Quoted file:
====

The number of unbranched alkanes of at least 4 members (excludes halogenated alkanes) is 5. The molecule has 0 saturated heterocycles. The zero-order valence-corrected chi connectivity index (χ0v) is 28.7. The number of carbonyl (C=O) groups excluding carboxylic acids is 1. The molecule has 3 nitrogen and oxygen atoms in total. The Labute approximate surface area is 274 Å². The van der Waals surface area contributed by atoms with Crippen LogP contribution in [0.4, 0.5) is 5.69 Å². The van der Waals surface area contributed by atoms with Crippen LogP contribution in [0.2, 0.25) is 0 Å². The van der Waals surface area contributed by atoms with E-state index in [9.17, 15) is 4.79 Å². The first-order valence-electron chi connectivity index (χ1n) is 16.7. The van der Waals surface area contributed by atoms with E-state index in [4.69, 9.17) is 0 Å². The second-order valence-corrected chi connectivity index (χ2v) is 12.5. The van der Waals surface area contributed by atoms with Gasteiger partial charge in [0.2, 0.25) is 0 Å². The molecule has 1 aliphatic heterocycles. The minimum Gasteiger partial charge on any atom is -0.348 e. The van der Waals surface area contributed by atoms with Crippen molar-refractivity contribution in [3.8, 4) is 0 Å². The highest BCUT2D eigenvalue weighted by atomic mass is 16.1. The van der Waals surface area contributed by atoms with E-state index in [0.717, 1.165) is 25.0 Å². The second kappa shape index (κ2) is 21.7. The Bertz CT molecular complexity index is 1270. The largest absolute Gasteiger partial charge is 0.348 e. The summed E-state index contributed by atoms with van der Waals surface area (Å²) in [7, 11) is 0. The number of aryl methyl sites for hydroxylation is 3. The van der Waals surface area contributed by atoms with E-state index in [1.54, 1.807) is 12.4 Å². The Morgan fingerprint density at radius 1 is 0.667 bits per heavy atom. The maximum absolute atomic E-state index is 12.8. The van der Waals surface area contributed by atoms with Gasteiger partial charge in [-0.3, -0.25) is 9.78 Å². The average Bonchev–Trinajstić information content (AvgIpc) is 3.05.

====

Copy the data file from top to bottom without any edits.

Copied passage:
The number of unbranched alkanes of at least 4 members (excludes halogenated alkanes) is 5. The molecule has 0 saturated heterocycles. The zero-order valence-corrected chi connectivity index (χ0v) is 28.7. The number of carbonyl (C=O) groups excluding carboxylic acids is 1. The molecule has 3 nitrogen and oxygen atoms in total. The Labute approximate surface area is 274 Å². The van der Waals surface area contributed by atoms with Crippen LogP contribution in [0.4, 0.5) is 5.69 Å². The van der Waals surface area contributed by atoms with Crippen LogP contribution in [0.2, 0.25) is 0 Å². The van der Waals surface area contributed by atoms with E-state index in [9.17, 15) is 4.79 Å². The first-order valence-electron chi connectivity index (χ1n) is 16.7. The van der Waals surface area contributed by atoms with E-state index in [4.69, 9.17) is 0 Å². The second-order valence-corrected chi connectivity index (χ2v) is 12.5. The van der Waals surface area contributed by atoms with Gasteiger partial charge in [0.2, 0.25) is 0 Å². The molecule has 1 aliphatic heterocycles. The minimum Gasteiger partial charge on any atom is -0.348 e. The van der Waals surface area contributed by atoms with Crippen molar-refractivity contribution in [3.8, 4) is 0 Å². The highest BCUT2D eigenvalue weighted by atomic mass is 16.1. The van der Waals surface area contributed by atoms with E-state index in [0.717, 1.165) is 25.0 Å². The second kappa shape index (κ2) is 21.7. The Bertz CT molecular complexity index is 1270. The largest absolute Gasteiger partial charge is 0.348 e. The summed E-state index contributed by atoms with van der Waals surface area (Å²) in [7, 11) is 0. The number of aryl methyl sites for hydroxylation is 3. The van der Waals surface area contributed by atoms with E-state index in [1.54, 1.807) is 12.4 Å². The Morgan fingerprint density at radius 1 is 0.667 bits per heavy atom. The maximum absolute atomic E-state index is 12.8. The van der Waals surface area contributed by atoms with Gasteiger partial charge in [-0.3, -0.25) is 9.78 Å². The average Bonchev–Trinajstić information content (AvgIpc) is 3.05.